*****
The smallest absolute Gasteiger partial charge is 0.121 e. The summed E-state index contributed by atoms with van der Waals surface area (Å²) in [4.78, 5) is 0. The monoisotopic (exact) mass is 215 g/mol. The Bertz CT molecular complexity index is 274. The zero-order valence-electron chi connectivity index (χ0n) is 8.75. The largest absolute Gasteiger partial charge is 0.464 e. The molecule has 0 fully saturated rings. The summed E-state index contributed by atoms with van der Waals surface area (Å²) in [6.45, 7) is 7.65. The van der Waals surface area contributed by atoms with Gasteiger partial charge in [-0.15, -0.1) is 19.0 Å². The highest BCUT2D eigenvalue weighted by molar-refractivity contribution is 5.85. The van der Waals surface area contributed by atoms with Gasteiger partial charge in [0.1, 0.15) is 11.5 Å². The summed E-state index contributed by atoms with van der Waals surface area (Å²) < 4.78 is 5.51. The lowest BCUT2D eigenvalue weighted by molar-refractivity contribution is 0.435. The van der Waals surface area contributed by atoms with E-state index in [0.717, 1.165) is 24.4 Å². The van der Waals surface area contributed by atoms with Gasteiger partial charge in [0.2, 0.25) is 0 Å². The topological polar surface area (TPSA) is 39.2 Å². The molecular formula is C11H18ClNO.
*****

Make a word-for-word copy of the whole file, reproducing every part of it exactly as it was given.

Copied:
The smallest absolute Gasteiger partial charge is 0.121 e. The summed E-state index contributed by atoms with van der Waals surface area (Å²) in [4.78, 5) is 0. The monoisotopic (exact) mass is 215 g/mol. The Bertz CT molecular complexity index is 274. The zero-order valence-electron chi connectivity index (χ0n) is 8.75. The largest absolute Gasteiger partial charge is 0.464 e. The molecule has 0 fully saturated rings. The summed E-state index contributed by atoms with van der Waals surface area (Å²) in [6.45, 7) is 7.65. The van der Waals surface area contributed by atoms with Gasteiger partial charge in [-0.15, -0.1) is 19.0 Å². The highest BCUT2D eigenvalue weighted by molar-refractivity contribution is 5.85. The van der Waals surface area contributed by atoms with Gasteiger partial charge in [0.1, 0.15) is 11.5 Å². The summed E-state index contributed by atoms with van der Waals surface area (Å²) < 4.78 is 5.51. The lowest BCUT2D eigenvalue weighted by molar-refractivity contribution is 0.435. The van der Waals surface area contributed by atoms with E-state index in [0.717, 1.165) is 24.4 Å². The van der Waals surface area contributed by atoms with Gasteiger partial charge in [0.2, 0.25) is 0 Å². The topological polar surface area (TPSA) is 39.2 Å². The molecular formula is C11H18ClNO.